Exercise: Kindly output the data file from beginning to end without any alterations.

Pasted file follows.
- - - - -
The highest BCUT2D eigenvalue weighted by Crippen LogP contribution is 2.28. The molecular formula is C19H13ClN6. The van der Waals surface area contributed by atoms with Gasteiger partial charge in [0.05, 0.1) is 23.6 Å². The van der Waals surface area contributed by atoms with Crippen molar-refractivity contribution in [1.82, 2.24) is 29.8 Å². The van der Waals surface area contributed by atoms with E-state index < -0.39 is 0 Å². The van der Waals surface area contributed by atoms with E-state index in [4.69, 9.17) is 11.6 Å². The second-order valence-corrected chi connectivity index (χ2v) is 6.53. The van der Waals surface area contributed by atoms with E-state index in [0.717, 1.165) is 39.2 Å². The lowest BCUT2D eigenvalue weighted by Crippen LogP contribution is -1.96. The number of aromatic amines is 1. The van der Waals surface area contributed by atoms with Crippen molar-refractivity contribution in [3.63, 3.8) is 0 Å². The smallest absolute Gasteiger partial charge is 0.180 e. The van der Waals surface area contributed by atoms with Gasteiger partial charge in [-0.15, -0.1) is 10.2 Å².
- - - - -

The highest BCUT2D eigenvalue weighted by Crippen LogP contribution is 2.28. The molecular formula is C19H13ClN6. The van der Waals surface area contributed by atoms with Gasteiger partial charge in [0.05, 0.1) is 23.6 Å². The van der Waals surface area contributed by atoms with Crippen molar-refractivity contribution in [1.82, 2.24) is 29.8 Å². The van der Waals surface area contributed by atoms with E-state index < -0.39 is 0 Å². The van der Waals surface area contributed by atoms with E-state index in [4.69, 9.17) is 11.6 Å². The second-order valence-corrected chi connectivity index (χ2v) is 6.53. The van der Waals surface area contributed by atoms with E-state index in [0.717, 1.165) is 39.2 Å². The lowest BCUT2D eigenvalue weighted by Crippen LogP contribution is -1.96. The number of aromatic amines is 1. The van der Waals surface area contributed by atoms with Crippen molar-refractivity contribution in [3.63, 3.8) is 0 Å². The smallest absolute Gasteiger partial charge is 0.180 e. The van der Waals surface area contributed by atoms with Gasteiger partial charge in [-0.15, -0.1) is 10.2 Å².